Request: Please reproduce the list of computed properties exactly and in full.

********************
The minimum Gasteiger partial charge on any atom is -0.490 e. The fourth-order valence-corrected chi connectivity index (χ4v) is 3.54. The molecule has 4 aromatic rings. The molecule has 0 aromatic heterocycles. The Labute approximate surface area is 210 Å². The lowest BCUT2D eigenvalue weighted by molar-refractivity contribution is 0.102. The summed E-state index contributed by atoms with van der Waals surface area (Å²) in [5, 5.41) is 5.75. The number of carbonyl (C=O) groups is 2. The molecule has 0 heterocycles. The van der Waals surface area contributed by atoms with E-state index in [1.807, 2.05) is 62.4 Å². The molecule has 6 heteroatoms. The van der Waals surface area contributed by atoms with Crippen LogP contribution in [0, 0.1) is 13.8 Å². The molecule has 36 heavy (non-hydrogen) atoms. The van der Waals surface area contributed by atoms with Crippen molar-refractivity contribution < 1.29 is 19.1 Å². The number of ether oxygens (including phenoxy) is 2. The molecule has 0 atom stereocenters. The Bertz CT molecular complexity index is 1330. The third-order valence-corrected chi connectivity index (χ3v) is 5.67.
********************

The minimum Gasteiger partial charge on any atom is -0.490 e. The fourth-order valence-corrected chi connectivity index (χ4v) is 3.54. The molecule has 4 aromatic rings. The molecule has 0 aromatic heterocycles. The Labute approximate surface area is 210 Å². The lowest BCUT2D eigenvalue weighted by molar-refractivity contribution is 0.102. The summed E-state index contributed by atoms with van der Waals surface area (Å²) in [5, 5.41) is 5.75. The number of carbonyl (C=O) groups is 2. The molecule has 0 heterocycles. The van der Waals surface area contributed by atoms with E-state index in [1.807, 2.05) is 62.4 Å². The molecule has 6 heteroatoms. The van der Waals surface area contributed by atoms with Crippen LogP contribution in [0, 0.1) is 13.8 Å². The molecule has 36 heavy (non-hydrogen) atoms. The van der Waals surface area contributed by atoms with Crippen molar-refractivity contribution < 1.29 is 19.1 Å². The number of ether oxygens (including phenoxy) is 2. The molecule has 0 atom stereocenters. The Bertz CT molecular complexity index is 1330. The third-order valence-corrected chi connectivity index (χ3v) is 5.67.